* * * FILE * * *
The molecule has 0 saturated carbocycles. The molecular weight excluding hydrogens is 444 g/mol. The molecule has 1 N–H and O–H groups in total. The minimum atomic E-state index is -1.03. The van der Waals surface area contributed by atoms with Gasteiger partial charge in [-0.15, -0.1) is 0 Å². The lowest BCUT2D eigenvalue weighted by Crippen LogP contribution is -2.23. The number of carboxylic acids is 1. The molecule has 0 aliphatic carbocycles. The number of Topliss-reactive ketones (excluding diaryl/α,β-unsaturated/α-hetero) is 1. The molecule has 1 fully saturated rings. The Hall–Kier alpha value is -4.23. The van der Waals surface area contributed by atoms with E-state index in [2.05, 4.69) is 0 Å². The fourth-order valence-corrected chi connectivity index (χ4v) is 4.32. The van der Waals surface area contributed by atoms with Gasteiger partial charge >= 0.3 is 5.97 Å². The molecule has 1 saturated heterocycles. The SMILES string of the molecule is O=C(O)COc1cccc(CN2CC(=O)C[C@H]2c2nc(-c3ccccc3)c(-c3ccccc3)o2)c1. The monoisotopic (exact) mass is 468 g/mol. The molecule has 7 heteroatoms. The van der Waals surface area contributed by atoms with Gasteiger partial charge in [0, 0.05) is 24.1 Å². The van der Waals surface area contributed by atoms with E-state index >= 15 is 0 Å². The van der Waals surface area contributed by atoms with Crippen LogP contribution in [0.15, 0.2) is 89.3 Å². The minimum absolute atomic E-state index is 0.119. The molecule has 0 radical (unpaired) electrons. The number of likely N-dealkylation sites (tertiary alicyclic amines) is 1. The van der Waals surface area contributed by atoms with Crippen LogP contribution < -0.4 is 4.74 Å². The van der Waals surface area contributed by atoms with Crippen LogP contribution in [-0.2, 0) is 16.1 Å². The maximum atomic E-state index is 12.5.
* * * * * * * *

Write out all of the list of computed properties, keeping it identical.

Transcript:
The molecule has 0 saturated carbocycles. The molecular weight excluding hydrogens is 444 g/mol. The molecule has 1 N–H and O–H groups in total. The minimum atomic E-state index is -1.03. The van der Waals surface area contributed by atoms with Gasteiger partial charge in [-0.15, -0.1) is 0 Å². The lowest BCUT2D eigenvalue weighted by Crippen LogP contribution is -2.23. The number of carboxylic acids is 1. The molecule has 0 aliphatic carbocycles. The number of Topliss-reactive ketones (excluding diaryl/α,β-unsaturated/α-hetero) is 1. The molecule has 1 fully saturated rings. The Hall–Kier alpha value is -4.23. The van der Waals surface area contributed by atoms with E-state index in [2.05, 4.69) is 0 Å². The fourth-order valence-corrected chi connectivity index (χ4v) is 4.32. The van der Waals surface area contributed by atoms with Gasteiger partial charge >= 0.3 is 5.97 Å². The molecule has 1 saturated heterocycles. The SMILES string of the molecule is O=C(O)COc1cccc(CN2CC(=O)C[C@H]2c2nc(-c3ccccc3)c(-c3ccccc3)o2)c1. The monoisotopic (exact) mass is 468 g/mol. The molecule has 7 heteroatoms. The van der Waals surface area contributed by atoms with Gasteiger partial charge in [0, 0.05) is 24.1 Å². The van der Waals surface area contributed by atoms with E-state index >= 15 is 0 Å². The van der Waals surface area contributed by atoms with Crippen LogP contribution in [0.15, 0.2) is 89.3 Å². The minimum absolute atomic E-state index is 0.119. The molecule has 0 radical (unpaired) electrons. The number of likely N-dealkylation sites (tertiary alicyclic amines) is 1. The van der Waals surface area contributed by atoms with Crippen LogP contribution < -0.4 is 4.74 Å². The van der Waals surface area contributed by atoms with Crippen LogP contribution in [-0.2, 0) is 16.1 Å². The maximum atomic E-state index is 12.5.